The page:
V. Determination To Issue an Interim Rule
A determination has been made under the authority of the Secretary of Defense (DoD), the Administrator of General Services (GSA), and the Administrator of the National Aeronautics and Space Administration (NASA) that urgent and compelling reasons exist to promulgate this interim rule without prior opportunity for public comment. By operation of law, the new statute for the whistleblower protection pilot program became effective on July 1, 2013, i.e., Congress included language in section 828 paragraph (b) specifically addressing the effective date of 41 U.S.C. 4712. Section 828 paragraph (d), which is implemented through this rulemaking, revised 41 U.S.C. 4310, effective upon enactment. 41 U.S.C. 4310 addresses the contractor's legal fees arising from an employee's complaint of reprisal and makes these fees expressly unallowable costs when there is contractor culpability. The most effective and efficient way to ensure awareness and compliance by agencies and their contractors with section 828 paragraph (d) is through the issuance of an interim rule. This regulation requires nothing beyond that which is set forth clearly in the statute. However, pursuant to 41 U.S.C. 1707 and FAR 1.501-3(b), DoD, GSA, and NASA will consider public comments received in response to this interim rule in the formation of the final rule.
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Dated: September 24, 2013.
Acting Director, Office of Government-wide Acquisition Policy, Office of Acquisition Policy, Office of Government-wide Policy.
Therefore, DoD, GSA, and NASA amend 48 CFR part 31 as set forth below:
PART 31—CONTRACT COST PRINCIPLES AND PROCEDURES
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1. The authority citation forEnd Amendment Part
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2. Amend section 31.205-47 by revising the introductory text of paragraph (b), and paragraph (b)(2) to read as follows:End Amendment Part
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Costs related to legal and other proceedings.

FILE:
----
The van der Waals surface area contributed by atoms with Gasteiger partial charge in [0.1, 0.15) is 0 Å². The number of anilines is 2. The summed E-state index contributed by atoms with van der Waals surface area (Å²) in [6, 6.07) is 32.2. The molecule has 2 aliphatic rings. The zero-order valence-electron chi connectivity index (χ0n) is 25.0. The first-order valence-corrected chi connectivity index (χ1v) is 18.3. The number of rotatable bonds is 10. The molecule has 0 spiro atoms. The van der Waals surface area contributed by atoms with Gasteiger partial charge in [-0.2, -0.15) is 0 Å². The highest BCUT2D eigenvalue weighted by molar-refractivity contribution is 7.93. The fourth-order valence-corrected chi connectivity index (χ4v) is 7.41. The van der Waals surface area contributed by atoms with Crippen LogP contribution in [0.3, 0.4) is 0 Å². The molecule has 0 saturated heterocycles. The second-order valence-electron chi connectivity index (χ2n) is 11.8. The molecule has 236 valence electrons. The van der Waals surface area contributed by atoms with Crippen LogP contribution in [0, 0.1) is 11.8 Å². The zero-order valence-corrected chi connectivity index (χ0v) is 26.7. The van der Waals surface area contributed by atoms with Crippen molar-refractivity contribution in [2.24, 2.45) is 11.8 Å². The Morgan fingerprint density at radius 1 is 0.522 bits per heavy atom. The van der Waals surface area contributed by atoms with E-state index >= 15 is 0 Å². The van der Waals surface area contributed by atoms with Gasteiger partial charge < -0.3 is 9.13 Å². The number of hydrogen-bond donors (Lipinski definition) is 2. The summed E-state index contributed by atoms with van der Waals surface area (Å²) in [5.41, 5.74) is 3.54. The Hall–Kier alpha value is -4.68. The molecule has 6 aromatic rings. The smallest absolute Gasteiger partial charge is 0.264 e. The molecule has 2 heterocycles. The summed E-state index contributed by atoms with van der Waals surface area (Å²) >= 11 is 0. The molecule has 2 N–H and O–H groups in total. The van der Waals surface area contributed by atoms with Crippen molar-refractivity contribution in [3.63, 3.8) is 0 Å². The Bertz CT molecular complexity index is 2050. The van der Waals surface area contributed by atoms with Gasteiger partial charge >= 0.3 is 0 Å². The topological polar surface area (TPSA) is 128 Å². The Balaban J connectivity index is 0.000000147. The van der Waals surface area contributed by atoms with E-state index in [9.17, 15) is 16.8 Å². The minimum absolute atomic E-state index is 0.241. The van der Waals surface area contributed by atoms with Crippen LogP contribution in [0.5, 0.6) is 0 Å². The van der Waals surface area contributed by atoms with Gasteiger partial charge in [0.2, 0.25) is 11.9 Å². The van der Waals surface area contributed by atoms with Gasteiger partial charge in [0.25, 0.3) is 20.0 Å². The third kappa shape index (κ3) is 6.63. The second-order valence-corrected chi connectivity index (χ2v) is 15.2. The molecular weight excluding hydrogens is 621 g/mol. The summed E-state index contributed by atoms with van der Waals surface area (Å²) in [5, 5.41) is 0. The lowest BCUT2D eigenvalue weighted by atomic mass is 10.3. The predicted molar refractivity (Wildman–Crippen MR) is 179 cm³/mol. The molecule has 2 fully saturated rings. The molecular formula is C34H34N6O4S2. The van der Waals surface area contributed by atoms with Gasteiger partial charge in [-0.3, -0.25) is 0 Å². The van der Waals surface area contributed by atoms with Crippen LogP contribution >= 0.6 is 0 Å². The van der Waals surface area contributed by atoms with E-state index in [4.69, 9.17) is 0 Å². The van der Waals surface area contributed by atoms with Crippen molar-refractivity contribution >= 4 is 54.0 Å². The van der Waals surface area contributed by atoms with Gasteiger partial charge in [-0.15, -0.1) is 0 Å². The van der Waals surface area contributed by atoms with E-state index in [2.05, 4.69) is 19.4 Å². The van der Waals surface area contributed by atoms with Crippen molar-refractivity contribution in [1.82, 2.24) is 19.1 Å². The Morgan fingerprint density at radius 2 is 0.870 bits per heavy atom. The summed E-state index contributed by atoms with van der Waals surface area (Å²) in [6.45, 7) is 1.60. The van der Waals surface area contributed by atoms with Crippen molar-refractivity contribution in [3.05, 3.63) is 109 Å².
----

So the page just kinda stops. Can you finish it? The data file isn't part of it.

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(b) In accordance with 41 U.S.C. 4310 and 10 U.S.C. 2324(k), costs incurred in connection with any proceeding brought by a Federal, State, local, or foreign government, or by a contractor or subcontractor employee submitting a whistleblower complaint of reprisal in accordance with 41 U.S.C. 4712 or 10 U.S.C. 2409, for violation of, or a failure to comply with, law or regulation by the contractor (including its agents or employees), or costs incurred in connection with any proceeding brought by a third party in the name of the United States under the False Claims Act, 31 U.S.C. 3730, are unallowable if the result is—
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(2) In a civil or administrative proceeding, either a finding of contractor liability where the proceeding involves an allegation of fraud or similar misconduct; or imposition of a monetary penalty, or an order issued by the agency head to the contractor or subcontractor to take corrective action under 41 U.S.C. 4712 or 10 U.S.C. 2409, where the proceeding does not involve an allegation of fraud or similar misconduct;
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[FR Doc. 2013-23702 Filed 9-27-13; 8:45 am]
BILLING CODE 6820-EP-P